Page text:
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Tax-Cut Plan Gives Boost to Dividends

Markets

Firms are sharing more profit with investors as Bush proposes to stop taxing such payments.

February 04, 2003|Tom Petruno | Times Staff Writer

The Bush administration's proposal to end taxation of dividends may be far from becoming law, but it's already influencing some companies' decisions on payments to shareholders.

The number of companies raising dividend payments in January totaled 197, up 16% from a year earlier and the highest since February 2000, according to Standard & Poor's, which tracks dividend trends.

Among the companies announcing dividend increases last month was Pogo Producing Co., a Houston-based oil and gas exploration firm. It raised its quarterly cash payment to 5 cents a share from 3 cents, a 67% increase and the first since 1994.

Pogo Chairman and Chief Executive Paul G. Van Wagenen said the Bush proposal "definitely" was a factor in the company's decision, though he said the firm primarily was motivated by its optimism about future earnings growth.

"It certainly makes it more appealing if the tax consequences are reduced," he said.

On Monday, retail giant Limited Brands Inc. said it would raise its quarterly dividend 33%, to 10 cents a share, in the first increase since 1999. The Columbus, Ohio-based company's chairman and CEO, Leslie H. Wexner, said the firm was seeking to "efficiently return capital back to our shareholders."

The White House early last month stunned Wall Street by proposing to end taxation of dividends paid to shareholders. The administration said the plan would stop the "double taxation" that results when companies owe tax on income and shareholders then owe tax on dividends paid out of that income.

The plan faces a long debate in Congress, and critics already have labeled the idea a handout to wealthy investors.

Many companies began to de-emphasize dividends in the 1990s, saying that taxation of those payments as ordinary income made them unappealing to shareholders. Instead, more firms used cash to buy back stock in an attempt to boost their share price because capital gains are taxed at lower rates.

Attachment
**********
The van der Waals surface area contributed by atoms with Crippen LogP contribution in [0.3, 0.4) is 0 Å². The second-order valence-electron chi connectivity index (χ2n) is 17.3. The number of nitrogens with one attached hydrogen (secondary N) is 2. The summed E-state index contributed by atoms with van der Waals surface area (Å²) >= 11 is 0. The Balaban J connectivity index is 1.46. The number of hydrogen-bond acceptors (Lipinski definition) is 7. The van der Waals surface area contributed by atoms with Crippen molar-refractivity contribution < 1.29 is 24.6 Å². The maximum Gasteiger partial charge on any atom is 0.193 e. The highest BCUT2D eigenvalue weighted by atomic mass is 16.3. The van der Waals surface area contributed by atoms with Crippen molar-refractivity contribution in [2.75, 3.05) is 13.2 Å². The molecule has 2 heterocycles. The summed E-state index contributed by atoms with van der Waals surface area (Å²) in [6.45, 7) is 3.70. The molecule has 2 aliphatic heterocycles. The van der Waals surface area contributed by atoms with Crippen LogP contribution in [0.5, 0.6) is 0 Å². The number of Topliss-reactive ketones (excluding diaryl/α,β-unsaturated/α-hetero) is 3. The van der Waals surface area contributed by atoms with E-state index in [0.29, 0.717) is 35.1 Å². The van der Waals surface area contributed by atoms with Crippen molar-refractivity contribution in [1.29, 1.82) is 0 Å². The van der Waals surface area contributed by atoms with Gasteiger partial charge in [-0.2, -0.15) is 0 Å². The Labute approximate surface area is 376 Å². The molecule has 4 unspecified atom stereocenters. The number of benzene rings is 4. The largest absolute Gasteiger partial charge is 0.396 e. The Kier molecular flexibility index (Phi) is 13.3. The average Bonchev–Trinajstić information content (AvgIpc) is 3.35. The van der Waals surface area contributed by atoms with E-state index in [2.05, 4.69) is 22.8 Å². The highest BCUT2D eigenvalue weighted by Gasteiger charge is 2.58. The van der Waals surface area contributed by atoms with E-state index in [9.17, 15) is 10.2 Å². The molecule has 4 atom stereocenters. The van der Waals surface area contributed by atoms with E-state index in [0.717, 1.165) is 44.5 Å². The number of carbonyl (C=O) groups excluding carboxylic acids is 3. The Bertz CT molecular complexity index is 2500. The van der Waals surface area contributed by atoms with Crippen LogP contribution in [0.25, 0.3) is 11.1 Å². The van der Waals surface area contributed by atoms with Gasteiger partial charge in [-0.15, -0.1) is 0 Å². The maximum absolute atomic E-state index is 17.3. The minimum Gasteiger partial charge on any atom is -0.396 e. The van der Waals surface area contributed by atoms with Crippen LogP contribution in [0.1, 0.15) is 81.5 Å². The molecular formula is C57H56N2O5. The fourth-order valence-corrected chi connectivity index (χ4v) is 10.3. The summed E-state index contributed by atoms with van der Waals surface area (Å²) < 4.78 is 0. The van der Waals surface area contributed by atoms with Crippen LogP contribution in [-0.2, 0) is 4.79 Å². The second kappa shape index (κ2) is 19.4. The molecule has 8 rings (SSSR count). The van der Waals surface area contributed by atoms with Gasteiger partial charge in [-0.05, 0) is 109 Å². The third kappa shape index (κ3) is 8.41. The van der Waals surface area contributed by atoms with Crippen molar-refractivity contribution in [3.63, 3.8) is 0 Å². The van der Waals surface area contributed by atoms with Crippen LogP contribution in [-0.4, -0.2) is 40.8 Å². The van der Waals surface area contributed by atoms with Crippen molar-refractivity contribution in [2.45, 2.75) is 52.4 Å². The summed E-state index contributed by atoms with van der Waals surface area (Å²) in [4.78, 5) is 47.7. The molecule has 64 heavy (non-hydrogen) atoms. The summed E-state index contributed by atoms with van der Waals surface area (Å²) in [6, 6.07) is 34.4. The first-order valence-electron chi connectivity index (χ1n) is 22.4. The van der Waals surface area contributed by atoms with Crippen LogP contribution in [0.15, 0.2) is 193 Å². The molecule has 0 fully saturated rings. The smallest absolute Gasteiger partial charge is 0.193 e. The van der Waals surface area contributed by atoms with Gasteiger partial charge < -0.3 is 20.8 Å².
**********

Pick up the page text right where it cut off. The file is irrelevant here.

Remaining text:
But even before the Bush idea was floated, some investors had been talking up the idea of demanding that companies pay more of their annual profit directly to shareholders via dividends -- a reaction to the perceived misuse of cash during the 1990s boom years and to the corporate accounting scandals of 2002, analysts said.

After declining from 1997 to 2001, the number of companies raising dividends began to rebound last summer. Arnold Kaufman, editor of Standard & Poor's Outlook investment newsletter in New York and a dividend expert, said the turn in the trend in part reflected a recovery in corporate earnings after the 2001 recession.

The January figure for dividend increases was "a big jump," Kaufman said. What's more, he said, 35 companies declared "extra" dividends last month, up 84% from the 19 that declared such payments in January 2002. Extra dividends typically are paid once a year by firms that have had healthy earnings and want to share more of their profit with stockholders.

"I wouldn't be surprised if the Bush proposal is getting some companies to increase or initiate dividends," Kaufman said.

Few firms are going out of their way to say so. Generally, statements accompanying dividend announcements in January didn't refer to the Bush plan.

Las Vegas-based chemical firm American Pacific Corp., for example, didn't mention the proposal last week when it said it would pledge a specific portion of its annual cash flow for dividend payments. The company until now hasn't paid dividends.

Even so, although the tax-cut idea wasn't the primary factor driving the company's dividend plan, among the firm's directors "there certainly was more discussion about the plan as a result of the Bush proposal," said David N. Keys, American Pacific's chief financial officer.

If nothing else, the administration's proposal has helped to get more investors focused on the merits of earning cash dividends in a market where capital gains have been tough to come by, analysts say.

As a result, companies that raise or initiate dividends may gain a public relations advantage with investors in two ways: The firms appear more responsive to their existing investors' needs, and they also stand out as potential new investors go hunting for companies that are boosting their cash payouts.

"This appeals to the mom-and-pop investors, and we want to attract them," said Pogo's Van Wagenen.

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